The internet makes all these processes more effective and more efficient. Social media provides a quick way to measure success according to your peers, and it does so on top of new technological capabilities of big data.
Algorithms used on social advertising platforms such as Instagram and Facebook are often passed off as quiet and unimportant math behind the screen. And while math is often argued to be an unbiased filter of an enormously complex world, we also know that it can serve the purposes of those who own it and use it. Algorithms are not without goals; instead, the goals are embedded within them by corporations’ programmers. The social advertising conglomerates’ goals are to meet the needs of their customers and their stakeholders, who are not the users but rather the advertisers competing for space on the users’ screens. The algorithms track behaviours and patterns and make precise decisions on what users will see to maximize the customers’ profit. An algorithm for a social media feed is not set to maximize the user’s psychological benefit or enjoyability but instead to find ways in which it can manipulate the user into interacting with the advertising space in a way that generates the most revenue. We, as social media users, are one of the most profitable commodities within publicly traded enterprises.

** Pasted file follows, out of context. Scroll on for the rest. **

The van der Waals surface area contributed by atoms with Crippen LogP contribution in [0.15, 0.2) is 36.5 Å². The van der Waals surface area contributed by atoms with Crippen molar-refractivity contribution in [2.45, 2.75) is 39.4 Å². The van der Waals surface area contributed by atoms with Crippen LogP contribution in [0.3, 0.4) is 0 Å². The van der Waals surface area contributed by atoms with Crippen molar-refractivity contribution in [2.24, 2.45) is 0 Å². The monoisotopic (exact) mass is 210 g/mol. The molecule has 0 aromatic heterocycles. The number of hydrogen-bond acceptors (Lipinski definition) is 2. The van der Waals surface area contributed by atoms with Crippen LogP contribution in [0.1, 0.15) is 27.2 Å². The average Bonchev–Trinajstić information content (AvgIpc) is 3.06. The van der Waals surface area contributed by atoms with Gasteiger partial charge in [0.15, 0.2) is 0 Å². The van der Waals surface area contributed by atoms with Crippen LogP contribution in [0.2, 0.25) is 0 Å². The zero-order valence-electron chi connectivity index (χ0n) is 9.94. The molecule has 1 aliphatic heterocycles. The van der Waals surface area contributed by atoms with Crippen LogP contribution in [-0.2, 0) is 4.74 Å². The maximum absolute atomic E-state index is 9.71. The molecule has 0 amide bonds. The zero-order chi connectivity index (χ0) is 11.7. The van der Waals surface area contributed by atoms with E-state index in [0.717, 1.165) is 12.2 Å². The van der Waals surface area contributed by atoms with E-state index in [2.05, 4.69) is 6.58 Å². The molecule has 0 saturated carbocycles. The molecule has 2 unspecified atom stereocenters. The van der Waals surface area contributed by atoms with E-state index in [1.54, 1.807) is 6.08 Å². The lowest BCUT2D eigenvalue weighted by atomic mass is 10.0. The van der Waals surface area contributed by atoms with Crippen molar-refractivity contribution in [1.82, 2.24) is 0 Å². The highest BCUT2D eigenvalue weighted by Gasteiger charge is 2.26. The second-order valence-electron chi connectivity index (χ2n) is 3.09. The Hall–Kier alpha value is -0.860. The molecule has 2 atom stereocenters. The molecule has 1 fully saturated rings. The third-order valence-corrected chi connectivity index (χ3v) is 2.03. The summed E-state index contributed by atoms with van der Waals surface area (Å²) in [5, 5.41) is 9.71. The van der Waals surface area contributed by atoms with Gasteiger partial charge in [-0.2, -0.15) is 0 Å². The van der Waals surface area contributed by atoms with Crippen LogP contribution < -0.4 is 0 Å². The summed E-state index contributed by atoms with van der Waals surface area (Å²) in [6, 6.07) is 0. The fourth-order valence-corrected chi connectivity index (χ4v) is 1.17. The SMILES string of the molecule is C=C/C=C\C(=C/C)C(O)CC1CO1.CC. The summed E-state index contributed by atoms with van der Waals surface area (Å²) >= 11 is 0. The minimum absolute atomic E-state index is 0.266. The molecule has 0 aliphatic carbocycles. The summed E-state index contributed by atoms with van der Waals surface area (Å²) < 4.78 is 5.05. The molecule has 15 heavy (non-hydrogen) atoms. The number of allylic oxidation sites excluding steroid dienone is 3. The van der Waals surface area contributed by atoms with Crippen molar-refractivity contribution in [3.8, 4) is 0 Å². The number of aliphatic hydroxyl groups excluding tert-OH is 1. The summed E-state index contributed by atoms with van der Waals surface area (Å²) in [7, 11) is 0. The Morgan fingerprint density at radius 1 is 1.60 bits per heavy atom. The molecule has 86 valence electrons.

Society’s obsession with social media and peer feedback as a primary mode of self-esteem is highly problematic, in and of itself. Social media’s mental health impacts have been demonstrated widely, often pointing to issues related to deteriorating relationships, depression, extreme narcissism, and more. The tactics are degrading social fabric and helping to speed up environmental degradation by creating one of the most effective systems for perpetuating conspicuous consumption. This is a mostly unregulated network of deeply embedded microtargeting that plays on the user’s psychology to control the behaviour of billions of people to increase profit margins. Social advertising platforms are one of the biggest drivers behind modern consumer capitalism and growth economics. Not to mention that part of the algorithm’s success is in creating an environment and news feed that bolsters one’s sense of esteem in relation to the world. As a result, people are engaging with and seeing highly regulated and biased views of reality. And some of these realities will perpetuate misinformation streams such as the denial of climate change.